I never thought that getting a math question wrong could be a matter of life or death. If I knew that way back when, I probably would have paid a bit more attention in elementary school.
Three years ago, at a small west Edmonton doctor’s office, my doctor explained the dangers of living on insulin. With it, I could die and without it, I would die. I have Type 1 diabetes (T1d), which means my pancreas doesn’t produce the insulin I need to survive, and injecting insulin isn’t a cure. It’s more like a Band-Aid.
When I was diagnosed, I was naive about how much this would truly change my life.
People often associate T1d with food.
To be fair, that’s probably when most people see me measuring my exact portions — doing math to calculate how many carbohydrates I’m consuming and how much insulin I need — and giving myself said insulin. And if I get those calculations wrong, I could be in serious trouble.
Even if I get those calculations right, sometimes our bodies do what they want and I can find myself spiraling into hypoglycemia (low blood sugar) or skyrocketing up into hyperglycemia (high blood sugar). My activity levels, the temperature outside, illness and even my mood can cause chaos in terms of managing my disease.
If blood sugars go too low, you risk seizures, loss of consciousness, a coma or death. If they are too high for too long, patients can lose limbs, their sight, have organ failure and again, death.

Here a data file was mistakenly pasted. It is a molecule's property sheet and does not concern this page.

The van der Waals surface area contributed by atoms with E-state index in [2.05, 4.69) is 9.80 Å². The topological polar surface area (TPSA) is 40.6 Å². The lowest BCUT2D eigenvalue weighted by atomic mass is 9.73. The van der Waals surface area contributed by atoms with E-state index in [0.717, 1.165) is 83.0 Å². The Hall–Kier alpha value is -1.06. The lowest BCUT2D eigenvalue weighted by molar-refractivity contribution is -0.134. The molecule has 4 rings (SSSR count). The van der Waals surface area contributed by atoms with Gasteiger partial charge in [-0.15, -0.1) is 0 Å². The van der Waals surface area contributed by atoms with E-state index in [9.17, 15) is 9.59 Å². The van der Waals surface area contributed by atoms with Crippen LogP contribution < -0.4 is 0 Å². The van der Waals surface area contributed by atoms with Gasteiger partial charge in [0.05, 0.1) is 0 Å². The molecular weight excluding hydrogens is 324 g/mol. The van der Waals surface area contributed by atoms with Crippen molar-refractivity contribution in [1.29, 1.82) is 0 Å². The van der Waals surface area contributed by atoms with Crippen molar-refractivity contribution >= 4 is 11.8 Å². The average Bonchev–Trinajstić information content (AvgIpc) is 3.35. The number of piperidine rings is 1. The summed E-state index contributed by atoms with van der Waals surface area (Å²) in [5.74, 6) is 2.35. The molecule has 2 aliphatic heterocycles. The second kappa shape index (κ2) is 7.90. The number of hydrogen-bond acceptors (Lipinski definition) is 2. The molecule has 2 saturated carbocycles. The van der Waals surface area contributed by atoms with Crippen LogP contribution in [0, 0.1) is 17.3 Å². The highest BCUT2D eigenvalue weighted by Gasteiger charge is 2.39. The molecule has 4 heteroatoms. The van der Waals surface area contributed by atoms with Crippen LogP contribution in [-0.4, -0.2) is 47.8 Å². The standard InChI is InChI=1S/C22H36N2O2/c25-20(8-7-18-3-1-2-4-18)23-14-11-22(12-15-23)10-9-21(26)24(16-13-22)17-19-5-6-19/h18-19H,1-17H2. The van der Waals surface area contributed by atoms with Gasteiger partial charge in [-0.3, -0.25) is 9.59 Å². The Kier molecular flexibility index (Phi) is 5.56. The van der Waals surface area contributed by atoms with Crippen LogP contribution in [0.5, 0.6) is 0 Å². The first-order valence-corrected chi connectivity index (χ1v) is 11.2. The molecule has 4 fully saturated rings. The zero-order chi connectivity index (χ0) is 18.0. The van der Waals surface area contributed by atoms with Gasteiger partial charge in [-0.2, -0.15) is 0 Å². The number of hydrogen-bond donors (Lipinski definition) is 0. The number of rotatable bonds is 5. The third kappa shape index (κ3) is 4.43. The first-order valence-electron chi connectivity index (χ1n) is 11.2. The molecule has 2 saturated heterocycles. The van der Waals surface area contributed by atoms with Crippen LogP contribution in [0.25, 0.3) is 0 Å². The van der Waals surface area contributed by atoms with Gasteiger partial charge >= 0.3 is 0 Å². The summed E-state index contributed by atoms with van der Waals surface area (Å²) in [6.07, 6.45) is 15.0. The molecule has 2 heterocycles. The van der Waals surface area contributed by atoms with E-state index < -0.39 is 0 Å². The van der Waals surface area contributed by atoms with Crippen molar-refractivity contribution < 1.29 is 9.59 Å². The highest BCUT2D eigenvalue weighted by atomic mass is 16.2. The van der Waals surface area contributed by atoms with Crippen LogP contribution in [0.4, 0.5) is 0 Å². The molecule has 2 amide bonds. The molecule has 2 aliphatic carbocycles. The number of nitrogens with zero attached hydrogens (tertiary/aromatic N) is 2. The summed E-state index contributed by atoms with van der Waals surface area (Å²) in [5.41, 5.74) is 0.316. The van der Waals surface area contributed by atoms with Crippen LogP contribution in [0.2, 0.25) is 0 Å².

I think about diabetes every minute of Every. Single. Day.
I think about my chronic disease when I sleep, eat, work out, work and every minute in between. I’m always taking note of how I’m feeling and if there are any symptoms of a low or high blood sugar. It’s truly exhausting — physically and emotionally.
It means you have to think ahead and prepare for the worst. I carry low treatments with me wherever I go, especially if I’m exercising. I also monitor my sugars closely using a Continuous Glucose Monitor, or CGM, a costly device that many living with the disease can’t afford. I also use an insulin pump to regulate my blood glucose levels. Before the pump, I was giving myself up to six needles a day.
I’ve spent countless hours learning everything I can from doctors, nurses and diabetes educators to make sure I am as best-equipped as possible to care for myself. Advancement in technology and best practices means that myself and others are able to live relatively normal lives.
In Canada, approximately seven per cent of people aged 12 and older have diabetes, according to government data.
On May 30, the Alberta Diabetes Foundation is hosting a Day to End Diabetes.
The day celebrates the 20th anniversary of the Edmonton Protocol – an International Standard of Care for islet cell transplantation.
From 6 a.m to 6 p.m. Thursday, Corus TV and radio stations throughout Edmonton will be broadcasting live from the Li Ka Shing Centre at the University of Alberta to raise funds to support innovative diabetes research in Alberta and for the world, and for the continued search for a cure to all types of diabetes.
There’s so much to the disease that you can’t see and it would take far too long to get into here, but what I can say is I’m a true believer that there will be a cure for this disease in my lifetime, and there’s a good chance that it could be made here in Alberta.